Eye For Film >> Movies >> Paper Soldier (2008) Film Review
Reviewed by: Angus Wolfe Murray
Some films are not meant to be understood. Their contrasting realities mirror the conflict of life, how to make sense of chaos, how to tune into rationality in a world beyond reason.
In the frozen wastes of Kazakhstan, before Sputnik miraculously made it into the heavens, the Soviets are training cosmonauts for what, at that time, was a dream. Unlike anything you have ever seen from Cape Canaveral, or Apollo 13, this place is as mad as a March hare. Resources appear minimal and technical support primitive and yet across the hazy wilderness, cloaked in chilly mist, a magnificent rocket tears through the clouds, like something from the handbook of the gods.
Central to the story is Daniel (mesmerising performance from Merab Ninidze), a scientist/doctor/intellectual/melancholic. His brooding demeanour indicates a troubled soul, irresistible to women. Touched by genius there are elements of surreal comedy about him, as if his mind has bypassed the normal barriers of convention, existing in the highest echelons of endeavour, where the language of dreams is more potent than social intercourse. Incapable of emotional commitment, not having the inclination, nor the time, to indulge in romantic games playing, he uses and abuses the three women in his life without fully understanding any of them.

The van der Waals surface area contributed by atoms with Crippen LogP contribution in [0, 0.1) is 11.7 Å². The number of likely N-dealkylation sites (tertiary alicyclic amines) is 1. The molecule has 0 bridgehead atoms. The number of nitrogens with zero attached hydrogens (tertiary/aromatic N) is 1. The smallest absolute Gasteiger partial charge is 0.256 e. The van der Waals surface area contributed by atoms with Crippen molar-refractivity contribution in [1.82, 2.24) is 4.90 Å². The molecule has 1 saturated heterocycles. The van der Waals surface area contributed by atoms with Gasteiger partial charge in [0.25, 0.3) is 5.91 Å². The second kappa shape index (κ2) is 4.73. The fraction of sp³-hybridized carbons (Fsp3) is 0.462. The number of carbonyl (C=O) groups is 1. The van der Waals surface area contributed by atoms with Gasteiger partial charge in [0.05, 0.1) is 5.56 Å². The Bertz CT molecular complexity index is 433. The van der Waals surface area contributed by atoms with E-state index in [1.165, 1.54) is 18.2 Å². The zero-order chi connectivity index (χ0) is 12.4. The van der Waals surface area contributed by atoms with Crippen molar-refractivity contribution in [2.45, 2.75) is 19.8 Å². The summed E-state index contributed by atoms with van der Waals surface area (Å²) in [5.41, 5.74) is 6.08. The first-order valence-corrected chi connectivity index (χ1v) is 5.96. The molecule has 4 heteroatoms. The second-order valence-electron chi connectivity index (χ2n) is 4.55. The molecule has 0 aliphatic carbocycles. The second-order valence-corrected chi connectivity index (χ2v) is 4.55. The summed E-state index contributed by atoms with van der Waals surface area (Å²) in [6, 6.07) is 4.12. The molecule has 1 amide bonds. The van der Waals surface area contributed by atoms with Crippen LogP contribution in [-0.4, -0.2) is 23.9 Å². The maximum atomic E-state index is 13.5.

Visually startling and constantly surprising, Paper Soldier is a major work of modern cinema, through which the spirit of Andrei Tarkovsky lives and breathes. Intense close ups are contrasted with lingering exteriors of inexplicable strangeness. What, for instance, is a camel doing on the frozen wastes? There are cows, peasants, dogs, ravens. There is snow. Everywhere there is snow. And young men, prepared to die for the greater good of the USSR. The space race is but a blur in the consciousness of these naive explorers on the cusp of history, cut off from international politics by layers of propaganda, or, in the case of Daniel, a well cut overcoat.
The plot is as elusive as progress. Only after it has passed can you recognise its standing in the scheme of things. From such abstract particles of hope and purpose, Yuri Gagarin is hurled through the brittle air into earth’s orbit only to return, breathless and alive, in a field of stones. This is not about him. It is about the loneliness of the heart’s journey from youthful passion to obsessive creativity.Reviewed on: 22 Jun 2009